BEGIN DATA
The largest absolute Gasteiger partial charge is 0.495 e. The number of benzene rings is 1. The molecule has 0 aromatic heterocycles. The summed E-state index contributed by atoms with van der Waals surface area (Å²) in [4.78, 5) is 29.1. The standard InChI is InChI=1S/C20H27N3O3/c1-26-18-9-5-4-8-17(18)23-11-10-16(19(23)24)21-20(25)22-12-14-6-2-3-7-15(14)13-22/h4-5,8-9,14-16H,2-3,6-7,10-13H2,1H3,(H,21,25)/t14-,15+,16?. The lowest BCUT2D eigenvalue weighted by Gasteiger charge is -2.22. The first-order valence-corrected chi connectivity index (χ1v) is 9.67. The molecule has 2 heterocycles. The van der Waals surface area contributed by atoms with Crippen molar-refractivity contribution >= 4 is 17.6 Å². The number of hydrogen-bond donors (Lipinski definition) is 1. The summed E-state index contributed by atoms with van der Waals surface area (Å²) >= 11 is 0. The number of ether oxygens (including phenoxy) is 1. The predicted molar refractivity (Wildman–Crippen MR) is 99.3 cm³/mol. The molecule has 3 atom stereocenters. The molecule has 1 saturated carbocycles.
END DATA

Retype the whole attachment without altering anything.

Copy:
The largest absolute Gasteiger partial charge is 0.495 e. The number of benzene rings is 1. The molecule has 0 aromatic heterocycles. The summed E-state index contributed by atoms with van der Waals surface area (Å²) in [4.78, 5) is 29.1. The standard InChI is InChI=1S/C20H27N3O3/c1-26-18-9-5-4-8-17(18)23-11-10-16(19(23)24)21-20(25)22-12-14-6-2-3-7-15(14)13-22/h4-5,8-9,14-16H,2-3,6-7,10-13H2,1H3,(H,21,25)/t14-,15+,16?. The lowest BCUT2D eigenvalue weighted by Gasteiger charge is -2.22. The first-order valence-corrected chi connectivity index (χ1v) is 9.67. The molecule has 2 heterocycles. The van der Waals surface area contributed by atoms with Crippen molar-refractivity contribution >= 4 is 17.6 Å². The number of hydrogen-bond donors (Lipinski definition) is 1. The summed E-state index contributed by atoms with van der Waals surface area (Å²) >= 11 is 0. The number of ether oxygens (including phenoxy) is 1. The predicted molar refractivity (Wildman–Crippen MR) is 99.3 cm³/mol. The molecule has 3 atom stereocenters. The molecule has 1 saturated carbocycles.